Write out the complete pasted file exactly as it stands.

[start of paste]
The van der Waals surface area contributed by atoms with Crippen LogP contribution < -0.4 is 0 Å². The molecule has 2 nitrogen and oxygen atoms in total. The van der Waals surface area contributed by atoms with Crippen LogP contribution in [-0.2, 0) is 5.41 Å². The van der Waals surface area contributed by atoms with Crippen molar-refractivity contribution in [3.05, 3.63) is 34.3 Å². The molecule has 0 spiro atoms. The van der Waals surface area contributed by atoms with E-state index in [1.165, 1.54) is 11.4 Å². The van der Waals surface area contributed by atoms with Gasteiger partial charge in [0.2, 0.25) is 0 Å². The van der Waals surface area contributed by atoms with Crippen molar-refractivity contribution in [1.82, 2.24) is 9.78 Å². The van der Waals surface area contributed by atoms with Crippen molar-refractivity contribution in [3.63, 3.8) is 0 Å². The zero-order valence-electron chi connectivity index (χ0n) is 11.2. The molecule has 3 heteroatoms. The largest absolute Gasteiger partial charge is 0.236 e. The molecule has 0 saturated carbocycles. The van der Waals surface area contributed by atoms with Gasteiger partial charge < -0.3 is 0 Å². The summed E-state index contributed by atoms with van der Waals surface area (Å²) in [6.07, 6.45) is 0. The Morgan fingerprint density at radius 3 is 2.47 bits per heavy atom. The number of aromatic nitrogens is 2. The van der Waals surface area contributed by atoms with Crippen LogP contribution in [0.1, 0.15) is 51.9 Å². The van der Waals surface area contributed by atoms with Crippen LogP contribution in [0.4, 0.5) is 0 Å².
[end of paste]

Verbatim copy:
The van der Waals surface area contributed by atoms with Crippen LogP contribution < -0.4 is 0 Å². The molecule has 2 nitrogen and oxygen atoms in total. The van der Waals surface area contributed by atoms with Crippen LogP contribution in [-0.2, 0) is 5.41 Å². The van der Waals surface area contributed by atoms with Crippen molar-refractivity contribution in [3.05, 3.63) is 34.3 Å². The molecule has 0 spiro atoms. The van der Waals surface area contributed by atoms with E-state index in [1.165, 1.54) is 11.4 Å². The van der Waals surface area contributed by atoms with Gasteiger partial charge in [0.2, 0.25) is 0 Å². The van der Waals surface area contributed by atoms with Crippen molar-refractivity contribution in [1.82, 2.24) is 9.78 Å². The van der Waals surface area contributed by atoms with Crippen molar-refractivity contribution in [3.63, 3.8) is 0 Å². The zero-order valence-electron chi connectivity index (χ0n) is 11.2. The molecule has 3 heteroatoms. The largest absolute Gasteiger partial charge is 0.236 e. The molecule has 0 saturated carbocycles. The van der Waals surface area contributed by atoms with Gasteiger partial charge < -0.3 is 0 Å². The summed E-state index contributed by atoms with van der Waals surface area (Å²) in [6.07, 6.45) is 0. The Morgan fingerprint density at radius 3 is 2.47 bits per heavy atom. The number of aromatic nitrogens is 2. The van der Waals surface area contributed by atoms with Crippen LogP contribution in [0.1, 0.15) is 51.9 Å². The van der Waals surface area contributed by atoms with Crippen LogP contribution in [0.4, 0.5) is 0 Å².